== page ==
It’s the second year into Roche’s Genentech’s five-year plan of increasing diversity and inclusion both within the company and out in the broader field of healthcare. So far, the results are encouraging.
The pharma released its second annual D&I report at the end of March showing measurable improvements in all the company’s intended areas—research, in-house staffing and increasing outside spend on diverse suppliers.
“One of the philosophies that I have, is real change starts at home,” Quita Highsmith, Genentech’s chief diversity officer, said. “We as a company are focused on serving the increasingly diverse world around us—whether that’s patients, our employees, our suppliers that we are engaged with. I think it’s important for companies to be results focused—to have some transparency. We’re really trying to make change, we must be intentional, and we must be bold.”
That intention includes a push in the creation and implementation of diverse clinical studies by casting the net wider as to where they find participants. The initiative also goes so far as to provide volunteers with transportation to the trials, which Highsmith says has helped increase retention.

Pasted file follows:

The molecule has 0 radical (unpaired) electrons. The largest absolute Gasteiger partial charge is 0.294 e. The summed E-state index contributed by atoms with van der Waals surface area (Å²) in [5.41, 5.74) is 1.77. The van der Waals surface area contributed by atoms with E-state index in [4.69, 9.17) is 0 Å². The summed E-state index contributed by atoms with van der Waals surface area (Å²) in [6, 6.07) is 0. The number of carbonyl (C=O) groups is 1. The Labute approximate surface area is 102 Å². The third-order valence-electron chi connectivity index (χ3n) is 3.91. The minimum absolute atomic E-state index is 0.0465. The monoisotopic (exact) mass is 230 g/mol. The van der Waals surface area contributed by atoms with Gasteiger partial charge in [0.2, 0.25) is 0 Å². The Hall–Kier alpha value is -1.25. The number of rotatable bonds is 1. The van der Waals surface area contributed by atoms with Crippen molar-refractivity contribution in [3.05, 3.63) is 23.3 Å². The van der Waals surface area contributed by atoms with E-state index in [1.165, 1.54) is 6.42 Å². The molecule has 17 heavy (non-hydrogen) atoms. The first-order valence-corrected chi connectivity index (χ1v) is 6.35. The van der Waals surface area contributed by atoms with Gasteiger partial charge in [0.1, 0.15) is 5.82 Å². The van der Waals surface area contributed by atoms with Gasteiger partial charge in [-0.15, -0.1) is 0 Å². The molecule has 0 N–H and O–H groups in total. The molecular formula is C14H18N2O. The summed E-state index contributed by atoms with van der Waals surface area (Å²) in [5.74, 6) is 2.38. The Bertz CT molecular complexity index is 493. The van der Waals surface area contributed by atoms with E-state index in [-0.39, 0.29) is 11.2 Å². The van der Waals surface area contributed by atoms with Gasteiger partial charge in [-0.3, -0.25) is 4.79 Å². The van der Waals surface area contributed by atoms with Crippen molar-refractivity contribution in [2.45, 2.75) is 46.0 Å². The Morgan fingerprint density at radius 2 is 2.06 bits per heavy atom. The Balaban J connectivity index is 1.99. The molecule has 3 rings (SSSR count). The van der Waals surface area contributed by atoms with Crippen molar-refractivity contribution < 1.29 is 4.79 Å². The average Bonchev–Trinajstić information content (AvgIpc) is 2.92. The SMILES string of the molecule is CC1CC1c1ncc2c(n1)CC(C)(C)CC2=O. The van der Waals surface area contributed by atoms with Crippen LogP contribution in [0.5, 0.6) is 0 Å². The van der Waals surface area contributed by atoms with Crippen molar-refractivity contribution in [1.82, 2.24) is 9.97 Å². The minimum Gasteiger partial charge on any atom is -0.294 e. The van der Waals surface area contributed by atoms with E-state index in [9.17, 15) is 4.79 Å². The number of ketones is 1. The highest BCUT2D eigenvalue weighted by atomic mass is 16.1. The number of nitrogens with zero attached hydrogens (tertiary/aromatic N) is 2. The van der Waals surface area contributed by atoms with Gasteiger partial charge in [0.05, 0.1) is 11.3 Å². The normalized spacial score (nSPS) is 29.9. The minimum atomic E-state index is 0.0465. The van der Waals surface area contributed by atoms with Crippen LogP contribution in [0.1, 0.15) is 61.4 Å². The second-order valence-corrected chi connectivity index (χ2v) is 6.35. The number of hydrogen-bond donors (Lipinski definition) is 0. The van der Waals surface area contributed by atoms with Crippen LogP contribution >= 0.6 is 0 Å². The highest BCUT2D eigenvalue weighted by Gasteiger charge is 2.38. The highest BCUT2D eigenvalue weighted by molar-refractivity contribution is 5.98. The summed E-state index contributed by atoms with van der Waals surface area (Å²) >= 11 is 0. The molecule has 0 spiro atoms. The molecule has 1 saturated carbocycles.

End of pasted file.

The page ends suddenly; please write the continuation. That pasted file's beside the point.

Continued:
In its own house, Genentech has increased Asian, Black and Hispanic/Latinx representation across all levels of the company: 53% of employees identify as a person of color. There are actually more directors and officers who identify as a woman—also 53%—than as a man. Pay parity remains stable with no discernible difference between women and men or people of color and white employees.
In the wider world of the industry, the company increased its patronage of diverse suppliers by nearly 20%, spending $879 million of its $1 billion goal. In addition, Genentech asked its suppliers to pay it forward as well, with 88% of those companies now implementing their own D&I programs.
Despite these wins, Highsmith isn’t ready to just sit back and bask in the success.
“We still have to double down, we still have to stay focused, we still have to be intentional, we still have to be bold in order to ensure that we are going to get to the finish line. All Genentech employees are responsible for creating an inclusive culture and have to be aware of the barriers to advancement faced by employees of color, faced by the patients of color—so our work is not done. I am pleased to say that we have taken some steps forward, but we still have a long way to go.”